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The Congressional Medal of Honor is an award that has only been received by 3,446 people since established by law in 1861, according to the Official Web site of the Congressional Medal of Honor Society (CMOHS). Only 89 recipients are still currently living today, according to CMOHS, due to the fact most recipients receive the honor after death. Recipient Donald (Doc) Ballard, ex- navy hospital corpsman, visited convention during the first general session and enlightened members about the core values of America.
Ballard earned his Medal of Honor on May 16, 1968 while serving as a hospital corpsman in the province of Quang Tri during the Vietnam War. Ballard was giving aid to his fellow soldiers during an ambush from a unit of the North Vietnamese Army when the first grenade came crashing down. Fending for his disabled patients and his own life, Ballard quickly threw the grenade back in the direction of the enemy, leaving no American harmed.
When the second grenade came, Ballard knew he had no time to throw it back. Making the ultimate sacrifice, he took the grenade and smothered it under his chest flat on the ground. After several seconds of shielding his patients from the threat of the grenade, Ballard realized the grenade was miraculously defective. Jumping on this opportunity, he threw the grenade back just before it exploded in the air, saving his patients and himself from any harm.
“My job was to save lives,” Ballard said. “I had the worst job in Vietnam, but it was the most rewarding.”
Hospital corpsmen are a lot like paramedics on the street Ballard explained. Their job is to treat injured Marines on the front lines, sacrificing themselves in the process.
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“That day is no different from any other,” Ballard said. “The only thing that was different was that I came into contact with three grenades.”
When asked, Ballard admitted having support and role models are very important.
“I’ve had a lot of role models and supporters, mostly family and other influential people,” Ballard said.
These role models and supporters are a great factor in creating the amazing pride Ballard carries with his Medal of Honor.
“I’m proud to be a recipient because it represents American Military,” Ballard said. “I wear the medal for a lot of the guys who didn’t make it home.”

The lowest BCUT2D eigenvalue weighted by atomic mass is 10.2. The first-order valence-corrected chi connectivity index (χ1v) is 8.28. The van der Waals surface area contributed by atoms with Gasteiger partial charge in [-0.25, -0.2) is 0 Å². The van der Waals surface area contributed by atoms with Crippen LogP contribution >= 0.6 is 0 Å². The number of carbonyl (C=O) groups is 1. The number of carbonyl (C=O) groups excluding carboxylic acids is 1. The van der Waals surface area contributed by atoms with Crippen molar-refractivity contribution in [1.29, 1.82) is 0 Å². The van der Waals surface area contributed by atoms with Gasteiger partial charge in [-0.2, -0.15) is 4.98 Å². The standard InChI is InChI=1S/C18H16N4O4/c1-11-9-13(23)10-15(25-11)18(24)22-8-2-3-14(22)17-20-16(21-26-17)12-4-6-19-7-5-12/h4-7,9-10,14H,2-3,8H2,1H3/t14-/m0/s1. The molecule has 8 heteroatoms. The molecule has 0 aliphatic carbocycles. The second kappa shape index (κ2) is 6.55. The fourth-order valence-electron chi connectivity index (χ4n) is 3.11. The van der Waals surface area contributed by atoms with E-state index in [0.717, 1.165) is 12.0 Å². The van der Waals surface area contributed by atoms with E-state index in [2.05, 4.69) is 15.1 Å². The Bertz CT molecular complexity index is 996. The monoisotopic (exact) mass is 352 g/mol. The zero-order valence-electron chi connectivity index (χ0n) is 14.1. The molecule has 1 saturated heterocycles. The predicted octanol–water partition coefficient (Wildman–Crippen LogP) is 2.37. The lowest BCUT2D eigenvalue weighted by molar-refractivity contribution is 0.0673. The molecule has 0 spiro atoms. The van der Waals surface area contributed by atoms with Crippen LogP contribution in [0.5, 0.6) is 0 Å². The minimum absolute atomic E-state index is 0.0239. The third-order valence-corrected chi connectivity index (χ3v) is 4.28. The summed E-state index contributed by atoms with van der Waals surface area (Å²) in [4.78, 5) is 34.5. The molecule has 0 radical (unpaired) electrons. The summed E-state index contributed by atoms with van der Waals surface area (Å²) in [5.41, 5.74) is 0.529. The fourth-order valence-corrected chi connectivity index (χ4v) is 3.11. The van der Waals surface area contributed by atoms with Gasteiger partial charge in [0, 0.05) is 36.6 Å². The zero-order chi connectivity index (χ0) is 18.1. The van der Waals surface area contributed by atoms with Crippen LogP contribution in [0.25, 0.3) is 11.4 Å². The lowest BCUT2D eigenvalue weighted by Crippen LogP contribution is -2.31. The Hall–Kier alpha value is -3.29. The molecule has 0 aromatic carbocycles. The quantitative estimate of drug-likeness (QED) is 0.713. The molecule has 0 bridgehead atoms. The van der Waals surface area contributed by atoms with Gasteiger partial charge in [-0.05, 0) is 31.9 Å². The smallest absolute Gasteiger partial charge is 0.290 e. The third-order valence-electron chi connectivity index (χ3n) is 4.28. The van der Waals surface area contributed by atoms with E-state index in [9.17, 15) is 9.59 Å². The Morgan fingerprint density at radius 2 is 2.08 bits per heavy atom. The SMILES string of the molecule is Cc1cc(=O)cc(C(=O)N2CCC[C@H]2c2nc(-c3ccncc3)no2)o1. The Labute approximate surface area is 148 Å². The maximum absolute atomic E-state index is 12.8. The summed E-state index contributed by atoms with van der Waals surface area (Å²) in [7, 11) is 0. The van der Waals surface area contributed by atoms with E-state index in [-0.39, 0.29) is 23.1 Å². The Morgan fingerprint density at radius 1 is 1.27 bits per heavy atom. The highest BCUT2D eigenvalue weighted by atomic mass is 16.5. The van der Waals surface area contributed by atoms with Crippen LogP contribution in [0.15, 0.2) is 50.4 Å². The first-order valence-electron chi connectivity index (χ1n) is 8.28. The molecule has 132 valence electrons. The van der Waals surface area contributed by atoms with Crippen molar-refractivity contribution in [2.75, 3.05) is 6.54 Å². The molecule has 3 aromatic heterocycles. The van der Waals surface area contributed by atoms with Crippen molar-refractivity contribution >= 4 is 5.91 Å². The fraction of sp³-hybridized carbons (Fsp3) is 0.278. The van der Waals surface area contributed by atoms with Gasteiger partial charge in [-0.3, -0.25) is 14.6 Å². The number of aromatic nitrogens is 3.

In an amazing display of humility and respect, Ballard complimented soldiers nationwide and left FFA members with very important advice.
“Life is about choices,” Ballard said. “We make them every day.”
Many well publicized heroes like Ballard attain the spotlight at events like convention, but rarely does the regular soldier get a chance to take the spotlight. Emmit Heffron, Vietnam War veteran, got that rare opportunity and recited his first hand experience during the war.
“It’s a lot different now, a lot of veterans have support,” Heffron said. “Back in 1968, when I got out of Vietnam, it was so traumatic.”
Heffron spoke about the horrors of war and the affects it can have on a person, but said the answer to his troubles came through his belief in prayer. During the course of the Vietnam war, many Americans had furious sentiments against the war, and responded in an outrageous manner. Heffron spoke about experiencing this sentiment when he arrived home in Houston.
“The ‘hippies’ saw my uniform, and then they were beating on our windshield.” Heffron said. “It was pretty rough.”
Hearing first accounts from both Ballard and Heffron opens your eyes to both the accolades and horrors of war, both in the war zone and at home. A standing ovation, this is what Texas FFA greeted some of our nation’s greatest heroes with at the first general session, and gave them the honor they deserved. As America continues to fight against the evils across the seas, honorable veterans like Ballard and Heffron will continue to stand as an example for America’s future heroes for years to come.